PDA

View Full Version : Wiring for MONO Beatles CD



STHLS5
22-11-2009, 05:55 AM
Hi Alan,

There's a local forum here on the topic MONO CDs. There are some saying using that a mono switch for the MONO Beatles CD improved the sound and MONO CDs must be heard as such.

My thinking is, if it is already a MONO recording then the MONO switch is not going to change anything but obviously I am in the minority as the majority of them argue you must engage the MONO switch even though the CD is playing left and right channel with identical sound.

Since my preamplifier got no MONO switch and out of curiosity, can I try to connect my left and right channel output from my Amplifier to both speakers. Meaning - positive left and right from Amplifier to my left speaker's positive. Negative left and right from to my left speakers negative. And I do the same for my right speakers.

Will it change the sound? or is it the correct way to listen to MONO Beatles CD as many seem to think so.

Thank you.

Regards,
ST

keithwwk
22-11-2009, 06:00 AM
Very interesting. I think I am confusing myself too...Now I also want to know if the configuration can work..but I still guess the amp will overloaded.

hifi_dave
22-11-2009, 01:03 PM
Hi Alan,

There's a local forum here on the topic MONO CDs. There are some saying using that a mono switch for the MONO Beatles CD improved the sound and MONO CDs must be heard as such.

My thinking is, if it is already a MONO recording then the MONO switch is not going to change anything but obviously I am in the minority as the majority of them argue you must engage the MONO switch even though the CD is playing left and right channel with identical sound.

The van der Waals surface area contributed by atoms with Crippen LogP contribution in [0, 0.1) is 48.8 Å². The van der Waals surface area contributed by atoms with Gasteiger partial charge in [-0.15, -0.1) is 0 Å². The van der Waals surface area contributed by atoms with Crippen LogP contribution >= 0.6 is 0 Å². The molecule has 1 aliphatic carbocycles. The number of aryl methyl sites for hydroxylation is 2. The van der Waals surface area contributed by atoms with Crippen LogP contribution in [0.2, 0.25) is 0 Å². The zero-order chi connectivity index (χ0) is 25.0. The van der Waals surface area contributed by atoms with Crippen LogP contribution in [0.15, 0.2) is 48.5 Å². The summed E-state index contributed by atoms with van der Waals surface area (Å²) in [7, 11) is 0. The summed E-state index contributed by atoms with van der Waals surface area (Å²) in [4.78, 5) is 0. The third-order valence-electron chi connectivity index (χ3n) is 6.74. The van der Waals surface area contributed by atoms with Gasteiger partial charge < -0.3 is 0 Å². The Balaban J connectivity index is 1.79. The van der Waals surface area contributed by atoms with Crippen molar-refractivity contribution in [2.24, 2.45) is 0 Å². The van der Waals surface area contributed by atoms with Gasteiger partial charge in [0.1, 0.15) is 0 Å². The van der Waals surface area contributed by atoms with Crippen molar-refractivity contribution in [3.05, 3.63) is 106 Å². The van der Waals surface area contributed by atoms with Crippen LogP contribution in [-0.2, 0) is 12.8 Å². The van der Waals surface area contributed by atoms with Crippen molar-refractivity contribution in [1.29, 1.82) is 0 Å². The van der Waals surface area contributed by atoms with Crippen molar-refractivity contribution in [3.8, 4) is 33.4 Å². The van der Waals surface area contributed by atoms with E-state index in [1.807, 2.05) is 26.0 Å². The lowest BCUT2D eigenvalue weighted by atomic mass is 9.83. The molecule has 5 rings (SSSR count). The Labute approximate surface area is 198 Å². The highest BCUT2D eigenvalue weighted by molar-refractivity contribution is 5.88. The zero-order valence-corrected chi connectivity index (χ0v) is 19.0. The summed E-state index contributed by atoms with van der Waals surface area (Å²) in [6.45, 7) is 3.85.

Since my preamplifier got no MONO switch and out of curiosity, can I try to connect my left and right channel output from my Amplifier to both speakers. Meaning - positive left and right from Amplifier to my left speaker's positive. Negative left and right from to my left speakers negative. And I do the same for my right speakers.

Will it change the sound? or is it the correct way to listen to MONO Beatles CD as many seem to think so.

Thank you.

Regards,
ST

It will certainly 'change the sound' as, depending on the amp, it might well blow up. You are connecting the two channels together which means that one is playing into the other. Some amps will be fine with this, but most will go - bang !!!

If you want to mono a signal, do it in the pre-amp section. Just pick a spare input and join the two positives to each other and the two negatives to each other.

garmtz
22-11-2009, 01:19 PM
It will certainly 'change the sound' as, depending on the amp, it might well blow up. You are connecting the two channels together which means that one is playing into the other. Some amps will be fine with this, but most will go - bang !!!

Nope, ALL amps will switch off/give up the ghost, not just some.

A mono recording has two channels with the same information, so engaging the mono switch will theoretically do NOTHING! These people are wrong.

I think where the confusion comes from, is that some of the albums in the box were issued in stereo in some markets, but were supposed to be mono in the first place. In this case, it is a matter of preference, if you want to listen to the 'stereo' (more of a panned mono) or mono mix.

STHLS5
23-11-2009, 12:19 PM
I wouldn't say "no effect" at all. There appears to be some differences. Just can't understand the principle behind it.

ST

A.S.
23-11-2009, 12:41 PM